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Re: HTTP Frontend? (and a brief thought on materialized views)

From: Daniel Farina <daniel(at)heroku(dot)com>
To: Andrew Dunstan <andrew(at)dunslane(dot)net>
Cc: Robert Haas <robertmhaas(at)gmail(dot)com>, Dobes Vandermeer <dobesv(at)gmail(dot)com>, pgsql-hackers(at)postgresql(dot)org
Subject: Re: HTTP Frontend? (and a brief thought on materialized views)
Date: 2012-03-30 17:21:11
Message-ID: (view raw, whole thread or download thread mbox)
Lists: pgsql-hackers
On Fri, Mar 30, 2012 at 9:11 AM, Andrew Dunstan <andrew(at)dunslane(dot)net> wrote:
> On 03/30/2012 11:41 AM, Robert Haas wrote:
>> On Fri, Mar 30, 2012 at 10:55 AM, Dobes Vandermeer<dobesv(at)gmail(dot)com>
>>  wrote:
>>> Well, in our case HTTP is a clear win (but not replacement) and SPDY a
>>> potential one (even as a replacement).  Even if SPDY is not widely
>>> adopted
>>> it could still replace FEBE if there's a clear advantage to using it, I
>>> don't know enough to make the call right now.
>> I can see that there are some advantages to having an HTTP interface
>> to the database, but I think throwing our existing protocol out the
>> window or relegating it to the status of a second-class citizen would
>> be foolish.
> Right, I can't imagine it happening. And I wouldn't really be keen to add an
> alternative protocol either.
> I could imagine a client which presented a SPDY interface to the world and
> translated it into standard calls, possibly via libpq.

Any enhancement here that can't be used with libpq via, say, drop-in
.so seems unworkable to me, and that's why any solution that is
basically proxying to the database is basically a non-starter outside
the very earliest prototyping stages.  The tuple scanning and protocol
semantics can and even should remain the same, especially at first.

What I really want is for a mechanism to push FEBE messages down into
a transport in a extendable way (not unlike SSL, except this time
sensitive to FEBE message boundaries), taking unmodified libpq
binaries (but with a hook, of course...) into consideration.

> It's well to remember that we are not a green fields project here.

Perhaps not, which is a good reason to not put cart before horse --
I've tried to be very careful to suggest that real useful
caching/proxy/routing software needs to appear that can work,
unmodified, with hypothetical FEBE-over-SPDY communications, and
accomplish some interesting use cases, and also very careful to
suggest this is a *transport*-level feature.  It think would be fair
to demand: "Okay, when Apache or NGINX or a credible embedded web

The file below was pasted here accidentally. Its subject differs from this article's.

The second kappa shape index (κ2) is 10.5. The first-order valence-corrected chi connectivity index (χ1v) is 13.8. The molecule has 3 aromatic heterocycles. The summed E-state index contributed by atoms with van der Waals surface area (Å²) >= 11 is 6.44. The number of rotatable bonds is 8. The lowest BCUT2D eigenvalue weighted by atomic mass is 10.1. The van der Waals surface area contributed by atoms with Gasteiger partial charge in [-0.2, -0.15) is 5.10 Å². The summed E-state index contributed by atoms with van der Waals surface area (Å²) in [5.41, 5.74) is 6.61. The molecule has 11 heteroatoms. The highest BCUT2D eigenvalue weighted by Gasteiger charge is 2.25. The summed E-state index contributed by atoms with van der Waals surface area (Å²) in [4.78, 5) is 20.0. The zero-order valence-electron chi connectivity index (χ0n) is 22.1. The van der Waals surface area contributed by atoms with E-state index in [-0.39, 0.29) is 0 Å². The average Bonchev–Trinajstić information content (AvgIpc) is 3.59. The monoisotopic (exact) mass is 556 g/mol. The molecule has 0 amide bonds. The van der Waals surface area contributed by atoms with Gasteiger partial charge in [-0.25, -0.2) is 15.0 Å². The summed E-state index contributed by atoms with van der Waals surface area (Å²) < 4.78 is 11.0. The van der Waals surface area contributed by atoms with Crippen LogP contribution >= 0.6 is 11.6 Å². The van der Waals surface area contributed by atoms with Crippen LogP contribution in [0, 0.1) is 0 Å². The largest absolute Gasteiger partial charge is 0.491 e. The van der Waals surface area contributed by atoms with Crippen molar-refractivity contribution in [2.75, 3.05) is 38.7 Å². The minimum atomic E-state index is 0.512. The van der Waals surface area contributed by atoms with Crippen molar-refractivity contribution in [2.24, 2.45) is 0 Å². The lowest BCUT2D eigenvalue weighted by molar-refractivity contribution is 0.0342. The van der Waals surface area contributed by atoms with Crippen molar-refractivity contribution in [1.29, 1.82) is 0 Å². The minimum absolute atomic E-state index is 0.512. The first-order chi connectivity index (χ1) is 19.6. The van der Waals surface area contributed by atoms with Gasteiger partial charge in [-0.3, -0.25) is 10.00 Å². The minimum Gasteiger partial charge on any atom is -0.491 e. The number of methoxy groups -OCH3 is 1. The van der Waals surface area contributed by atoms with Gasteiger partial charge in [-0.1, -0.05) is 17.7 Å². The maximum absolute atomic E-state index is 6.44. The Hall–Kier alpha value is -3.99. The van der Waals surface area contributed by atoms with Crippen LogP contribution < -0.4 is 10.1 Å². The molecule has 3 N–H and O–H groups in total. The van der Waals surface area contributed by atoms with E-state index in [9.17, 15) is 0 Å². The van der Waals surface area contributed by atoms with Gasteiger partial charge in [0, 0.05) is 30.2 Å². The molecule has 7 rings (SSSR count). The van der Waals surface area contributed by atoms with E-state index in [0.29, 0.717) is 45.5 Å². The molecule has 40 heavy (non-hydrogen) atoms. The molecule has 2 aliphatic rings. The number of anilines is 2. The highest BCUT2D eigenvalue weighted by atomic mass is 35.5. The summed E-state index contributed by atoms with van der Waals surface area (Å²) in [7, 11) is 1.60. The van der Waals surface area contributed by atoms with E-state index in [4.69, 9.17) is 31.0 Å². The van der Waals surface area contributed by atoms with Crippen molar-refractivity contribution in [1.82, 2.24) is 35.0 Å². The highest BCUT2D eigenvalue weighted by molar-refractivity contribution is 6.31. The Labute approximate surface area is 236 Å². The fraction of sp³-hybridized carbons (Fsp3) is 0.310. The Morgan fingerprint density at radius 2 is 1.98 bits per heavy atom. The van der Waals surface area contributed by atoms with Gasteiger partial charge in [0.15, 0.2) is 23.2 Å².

server in some language can accomplish something useful for us if we
absorb this complexity, let's put this on the table".

To have to write continuously write poolers, cachers and redirectors
(for any reason: HA, partitioning, or even just clean-looking domain
names...) is a burden on community resources. The criteria for success
is to expand the number of projects attacking these problems and
decrease the cost of writing one, and I think demanding a straw-man
implementation of, say, a query cacher or pooler and seeing how that
implementation feels is not unreasonable along with accepting the
burden of maintenance.

Robert Haas Wrote:
>> HTTP is a non-trivial protocol that tends to impose lots
>> of escaping and de-escaping overhead which is unnecessary for people
>> who just want to connect to the database and run queries.  I can
>> completely understand that someone might want the ability to do GET
>> /db/table/pk and have that return an answer very, very quickly, by
>> bypassing the usual parser and planner and just firing off an
>> index-scan and returning the results as JSON or somesuch.  But I think
>> it would be a serious mistake to assume that GET /q?q=myquery is going
>> to come out better than what we have now in the general case.

I don't think this holds for SPDY, which is the only way I even
entertain thoughts of doing this.  I want FEBE, at least at first and
probably even then for quite a long while, just with framing and
headers (during start-up) that other software will understand.

Control frames are like this:

|C| Version(15bits) | Type(16bits) |
| Flags (8)  |  Length (24 bits)   |
|               Data               |

Data frames are like this:

|C|       Stream-ID (31bits)       |
| Flags (8)  |  Length (24 bits)   |
|               Data               |

The (XML, not HTML, I read this with "view source", or try "curl") RFC
draft is here:


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